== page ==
A lawsuit filed last week alleges that Fort Worth chef Grady Spears’s Horseshoe Hill Cafe has ripped off one of Austin’s most iconic dishes — Bob Armstrong dip.
A lawsuit filed in the United States District Court based in Austin claims that Horseshoe Hill Cafe is infringing on the trademark dish created by Matt’s El Rancho in the 1980s, according to Austin’s KXAN. According to a patent certificate submitted to the court, the dip, named for a Texas politician, was trademarked by the restaurant in 2017. The suit claims that Horseshoe Hill Cafe has been using the “Bob Armstrong” name for its queso dip since at least February 2018.
Further, the lawsuit includes a copy of a cease and desist letter allegedly sent by legal counsel for Matt’s El Rancho that indicates that the Austin-based company would have preferred to keep the matter out of court. “Matt’s will consider this matter resolved if you will agree to phase out all use of [Bob Armstrong Dip] within 60 days of this letter, and to permanently refrain from using the [name] or any confusingly similar name without Matt’s prior authorization,” the letter reads. The letter also says that Matt’s El Rancho will “consider” licensing the name to Spears’s restaurant.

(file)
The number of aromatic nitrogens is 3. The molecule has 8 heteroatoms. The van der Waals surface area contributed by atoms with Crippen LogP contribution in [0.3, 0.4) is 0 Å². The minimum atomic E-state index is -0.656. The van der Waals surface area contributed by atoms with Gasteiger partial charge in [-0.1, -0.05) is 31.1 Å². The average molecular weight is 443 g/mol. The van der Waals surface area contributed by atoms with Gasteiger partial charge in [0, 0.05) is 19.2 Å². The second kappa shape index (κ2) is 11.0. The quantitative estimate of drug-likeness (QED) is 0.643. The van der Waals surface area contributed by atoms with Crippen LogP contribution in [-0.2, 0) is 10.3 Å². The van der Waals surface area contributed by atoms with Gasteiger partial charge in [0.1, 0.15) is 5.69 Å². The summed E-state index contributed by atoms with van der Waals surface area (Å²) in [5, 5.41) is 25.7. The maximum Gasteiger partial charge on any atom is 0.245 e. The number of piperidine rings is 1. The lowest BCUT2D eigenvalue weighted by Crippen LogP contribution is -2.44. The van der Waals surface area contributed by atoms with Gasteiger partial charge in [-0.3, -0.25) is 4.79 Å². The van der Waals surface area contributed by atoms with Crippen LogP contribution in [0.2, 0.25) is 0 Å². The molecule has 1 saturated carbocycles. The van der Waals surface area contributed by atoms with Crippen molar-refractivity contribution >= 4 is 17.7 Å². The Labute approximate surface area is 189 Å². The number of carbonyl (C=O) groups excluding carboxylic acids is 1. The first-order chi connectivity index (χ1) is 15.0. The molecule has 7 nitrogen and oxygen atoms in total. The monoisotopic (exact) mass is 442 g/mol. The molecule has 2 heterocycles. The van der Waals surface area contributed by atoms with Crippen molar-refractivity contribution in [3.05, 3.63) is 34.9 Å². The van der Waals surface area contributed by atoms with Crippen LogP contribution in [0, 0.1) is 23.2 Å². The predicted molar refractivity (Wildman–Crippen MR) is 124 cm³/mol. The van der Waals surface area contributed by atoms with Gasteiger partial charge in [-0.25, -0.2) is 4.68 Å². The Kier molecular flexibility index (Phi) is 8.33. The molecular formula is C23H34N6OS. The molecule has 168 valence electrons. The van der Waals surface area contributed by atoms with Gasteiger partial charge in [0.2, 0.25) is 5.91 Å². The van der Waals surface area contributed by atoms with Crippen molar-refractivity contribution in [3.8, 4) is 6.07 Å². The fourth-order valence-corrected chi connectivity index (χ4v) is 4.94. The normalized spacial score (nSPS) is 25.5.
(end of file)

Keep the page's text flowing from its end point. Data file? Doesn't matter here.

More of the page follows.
A screenshot of the Horseshoe Hill Cafe website indicates that its take on queso was formerly listed on the menu with the Bob Armstrong name, though it has since been updated to a new moniker, “Famous Lawsuit Dip.” The chef hasn’t publicly responded to the suit, but did share a Dallas Morning News article about the “dip that caused a lawsuit” on Facebook over the weekend, sans commentary.
This lawsuit isn’t Spears’s first brush with legal troubles in the past year. Last July, the chef was arrested in Fort Worth on charges of family violence after allegedly assaulting his wife. A few months later in September, Spears’s ex-wife Wendi Mann obtained a protective order against the chef, claiming that he assaulted her “almost daily” and she feared for her life.
In the suit, Matt’s El Rancho seeks unspecified monetary damages from Spears, along with permanently barring the chef’s company from using the “Bob Armstrong Dip” trademark in the future. Court records do not indicate that Spears has officially responded to the lawsuit, and a trial date has not yet been set.